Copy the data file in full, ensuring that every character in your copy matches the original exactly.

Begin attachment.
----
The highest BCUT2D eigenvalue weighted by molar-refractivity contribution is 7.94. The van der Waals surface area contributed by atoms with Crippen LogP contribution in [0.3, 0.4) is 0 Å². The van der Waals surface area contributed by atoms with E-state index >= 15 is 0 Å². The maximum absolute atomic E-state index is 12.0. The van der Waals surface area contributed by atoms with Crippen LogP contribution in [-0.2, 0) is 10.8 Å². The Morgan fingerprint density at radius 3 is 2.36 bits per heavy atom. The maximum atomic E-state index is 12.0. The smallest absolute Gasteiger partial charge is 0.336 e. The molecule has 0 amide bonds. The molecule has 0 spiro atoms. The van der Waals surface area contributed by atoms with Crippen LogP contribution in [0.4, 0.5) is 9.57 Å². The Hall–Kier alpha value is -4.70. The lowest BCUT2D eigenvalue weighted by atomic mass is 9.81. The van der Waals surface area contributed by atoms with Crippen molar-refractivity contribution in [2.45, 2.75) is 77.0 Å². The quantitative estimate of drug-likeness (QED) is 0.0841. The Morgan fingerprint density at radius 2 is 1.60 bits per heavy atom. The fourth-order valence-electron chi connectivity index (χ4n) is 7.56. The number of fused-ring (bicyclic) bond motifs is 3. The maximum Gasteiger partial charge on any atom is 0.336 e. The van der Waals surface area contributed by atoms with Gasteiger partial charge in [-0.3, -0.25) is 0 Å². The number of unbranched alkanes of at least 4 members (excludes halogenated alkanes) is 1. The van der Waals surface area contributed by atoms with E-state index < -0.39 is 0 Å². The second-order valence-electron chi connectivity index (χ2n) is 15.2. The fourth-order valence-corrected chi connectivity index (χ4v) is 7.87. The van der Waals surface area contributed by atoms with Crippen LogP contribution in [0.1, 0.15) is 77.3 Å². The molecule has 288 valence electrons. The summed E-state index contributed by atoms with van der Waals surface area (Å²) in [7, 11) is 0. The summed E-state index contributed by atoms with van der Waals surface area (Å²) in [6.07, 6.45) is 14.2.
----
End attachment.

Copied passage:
The highest BCUT2D eigenvalue weighted by molar-refractivity contribution is 7.94. The van der Waals surface area contributed by atoms with Crippen LogP contribution in [0.3, 0.4) is 0 Å². The van der Waals surface area contributed by atoms with E-state index >= 15 is 0 Å². The maximum absolute atomic E-state index is 12.0. The van der Waals surface area contributed by atoms with Crippen LogP contribution in [-0.2, 0) is 10.8 Å². The Morgan fingerprint density at radius 3 is 2.36 bits per heavy atom. The maximum atomic E-state index is 12.0. The smallest absolute Gasteiger partial charge is 0.336 e. The molecule has 0 amide bonds. The molecule has 0 spiro atoms. The van der Waals surface area contributed by atoms with Crippen LogP contribution in [0.4, 0.5) is 9.57 Å². The Hall–Kier alpha value is -4.70. The lowest BCUT2D eigenvalue weighted by atomic mass is 9.81. The van der Waals surface area contributed by atoms with Crippen molar-refractivity contribution in [2.45, 2.75) is 77.0 Å². The quantitative estimate of drug-likeness (QED) is 0.0841. The Morgan fingerprint density at radius 2 is 1.60 bits per heavy atom. The fourth-order valence-electron chi connectivity index (χ4n) is 7.56. The number of fused-ring (bicyclic) bond motifs is 3. The maximum Gasteiger partial charge on any atom is 0.336 e. The van der Waals surface area contributed by atoms with Gasteiger partial charge in [-0.3, -0.25) is 0 Å². The number of unbranched alkanes of at least 4 members (excludes halogenated alkanes) is 1. The van der Waals surface area contributed by atoms with E-state index < -0.39 is 0 Å². The second-order valence-electron chi connectivity index (χ2n) is 15.2. The fourth-order valence-corrected chi connectivity index (χ4v) is 7.87. The van der Waals surface area contributed by atoms with Crippen LogP contribution in [0.1, 0.15) is 77.3 Å². The molecule has 288 valence electrons. The summed E-state index contributed by atoms with van der Waals surface area (Å²) in [7, 11) is 0. The summed E-state index contributed by atoms with van der Waals surface area (Å²) in [6.07, 6.45) is 14.2.